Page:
Some clients will claim that they are OBVIOUSLY different — company X uses 20% nylon fabric in their seat covers where OUR seat covers are 100% cotton!
Sorry, folks, but that’s fine print. Fine print is a good start, but even though your differentiating factors may be related to it, it’s not necessarily the right place to focus.
It’s a jumping off point, however. Knowing your products are fundamentally different in some way can give you ways to pursue a more visible, search-friendly means of separating your site from the herd.
Choose your focus
If you want to be unique, you should find a unique characteristic and stick with it. Don’t bill your site as the best source for safe children’s games but sell exactly the same products everybody else does. You’re diluting your message by allowing options which don’t fit your profile into your store.
Make it visible
If you’re selling children’s games, and your particular product focus is that they’re safe, make that OBVIOUS. If you downplay the importance of safety in your game selection, you’re lacking in clarity. Your visitors need assurance that you’re providing what they’re looking for. You can provide this assurance by writing text which clearly emphasizes your specialty and by repeating this information when appropriate on your product descriptions.
Identify your competitors
Not every similar site is necessarily a competitor. Not every site you THINK is a competitor is necessarily competing with you. Look very closely at the sites of those businesses who are:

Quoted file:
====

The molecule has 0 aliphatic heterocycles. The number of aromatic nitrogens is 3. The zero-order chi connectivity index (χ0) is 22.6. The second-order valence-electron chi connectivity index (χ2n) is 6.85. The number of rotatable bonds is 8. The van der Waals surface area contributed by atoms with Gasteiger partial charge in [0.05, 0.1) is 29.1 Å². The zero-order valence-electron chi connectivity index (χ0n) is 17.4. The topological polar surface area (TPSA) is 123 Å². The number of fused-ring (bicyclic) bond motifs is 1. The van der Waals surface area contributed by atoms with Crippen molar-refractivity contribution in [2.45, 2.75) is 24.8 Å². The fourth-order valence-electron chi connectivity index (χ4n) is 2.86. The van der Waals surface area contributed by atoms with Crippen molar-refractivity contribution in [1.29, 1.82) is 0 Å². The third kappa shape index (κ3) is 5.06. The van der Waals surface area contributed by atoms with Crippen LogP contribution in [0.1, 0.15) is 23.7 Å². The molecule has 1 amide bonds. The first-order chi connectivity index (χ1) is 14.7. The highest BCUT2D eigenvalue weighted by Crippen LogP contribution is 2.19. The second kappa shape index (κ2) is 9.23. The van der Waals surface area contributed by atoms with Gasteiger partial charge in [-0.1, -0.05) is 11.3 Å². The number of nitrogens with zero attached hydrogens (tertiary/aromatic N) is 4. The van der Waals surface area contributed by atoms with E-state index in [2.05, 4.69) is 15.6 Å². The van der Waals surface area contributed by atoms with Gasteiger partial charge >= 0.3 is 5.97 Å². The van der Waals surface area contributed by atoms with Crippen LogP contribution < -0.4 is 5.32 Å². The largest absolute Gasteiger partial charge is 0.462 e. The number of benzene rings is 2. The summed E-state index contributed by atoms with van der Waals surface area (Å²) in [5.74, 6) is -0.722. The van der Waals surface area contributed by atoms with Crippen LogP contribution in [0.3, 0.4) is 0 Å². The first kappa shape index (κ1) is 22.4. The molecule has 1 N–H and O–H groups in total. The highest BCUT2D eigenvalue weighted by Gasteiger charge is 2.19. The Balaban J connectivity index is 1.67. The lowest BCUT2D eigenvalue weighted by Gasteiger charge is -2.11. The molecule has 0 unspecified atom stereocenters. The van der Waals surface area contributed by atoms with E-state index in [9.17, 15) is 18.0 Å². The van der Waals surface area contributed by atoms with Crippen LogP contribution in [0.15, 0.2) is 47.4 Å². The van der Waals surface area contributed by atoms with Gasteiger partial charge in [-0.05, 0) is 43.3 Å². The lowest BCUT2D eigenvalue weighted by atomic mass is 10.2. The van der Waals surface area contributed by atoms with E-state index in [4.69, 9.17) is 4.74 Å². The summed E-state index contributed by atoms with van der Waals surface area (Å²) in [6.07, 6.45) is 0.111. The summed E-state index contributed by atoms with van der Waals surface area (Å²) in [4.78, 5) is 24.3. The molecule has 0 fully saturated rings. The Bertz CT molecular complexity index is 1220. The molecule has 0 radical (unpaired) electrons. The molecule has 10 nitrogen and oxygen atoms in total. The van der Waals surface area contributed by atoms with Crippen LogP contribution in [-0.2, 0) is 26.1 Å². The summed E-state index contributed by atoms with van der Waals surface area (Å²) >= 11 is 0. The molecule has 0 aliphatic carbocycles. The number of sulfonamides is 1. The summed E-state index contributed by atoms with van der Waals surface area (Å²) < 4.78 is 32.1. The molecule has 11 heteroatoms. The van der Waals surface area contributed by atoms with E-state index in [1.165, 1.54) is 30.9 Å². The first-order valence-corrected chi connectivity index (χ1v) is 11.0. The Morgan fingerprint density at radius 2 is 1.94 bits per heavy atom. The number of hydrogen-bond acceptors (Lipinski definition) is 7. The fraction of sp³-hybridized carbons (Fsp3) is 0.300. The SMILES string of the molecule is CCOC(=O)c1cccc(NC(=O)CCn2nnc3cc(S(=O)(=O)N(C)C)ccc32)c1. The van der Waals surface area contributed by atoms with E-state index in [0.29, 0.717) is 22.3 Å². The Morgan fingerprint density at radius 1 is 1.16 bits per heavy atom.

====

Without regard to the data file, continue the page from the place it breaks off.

- Selling the same products
- Located in the same area
- Advertising in the same publications
Look closely: examine every possibility. The worst thing you can say is “Company X is offering THIS function. We need to do this, too.” Instead, say “Company X is offering THIS function. We can do something else which is better.” You don’t need to offer a function just because everybody else in your topical area is providing it. You’re always best off providing better functionality than your competition. Not MORE functionality; BETTER functionality. Look for anything they provide which is useless, hard to understand, or just adds to site clutter without being useful.
So what does make a site stand out?
That’s a tough question, isn’t it? Being different can make you stand out – but doesn’t necessarily make you successful. Being unique will make you stand out – but if you’re TOO unique, you might not find your customer niche.
Ultimately, I’m not sure that it’s even your website which will make your site stand out. The products you offer and your service may do you more good in the long run than any website choices — but a good website may help you gain new customers faster.
Once upon a time, I wrote a short article for my web development business discussing the ins and outs of getting started planning your website. It’s not an extensive article, and doesn’t go into great depth on any particular points.
I’m considering just forwarding all my new clients on to Create Small Business Website On a Small Budget from Improve the Web instead, now. Yuri’s written an excellent and comprehensive beginner’s guide to pre-development web preparations.
There can be no question that the first steps on a website should be done long before anybody does anything so rash as to register a domain name. Yuri’s done a great job of touching on a lot of these bases.
Oh, and he also recommended me as a web designer with accessibility in mind, which I very much appreciate – although it just might bias me in favor of his article.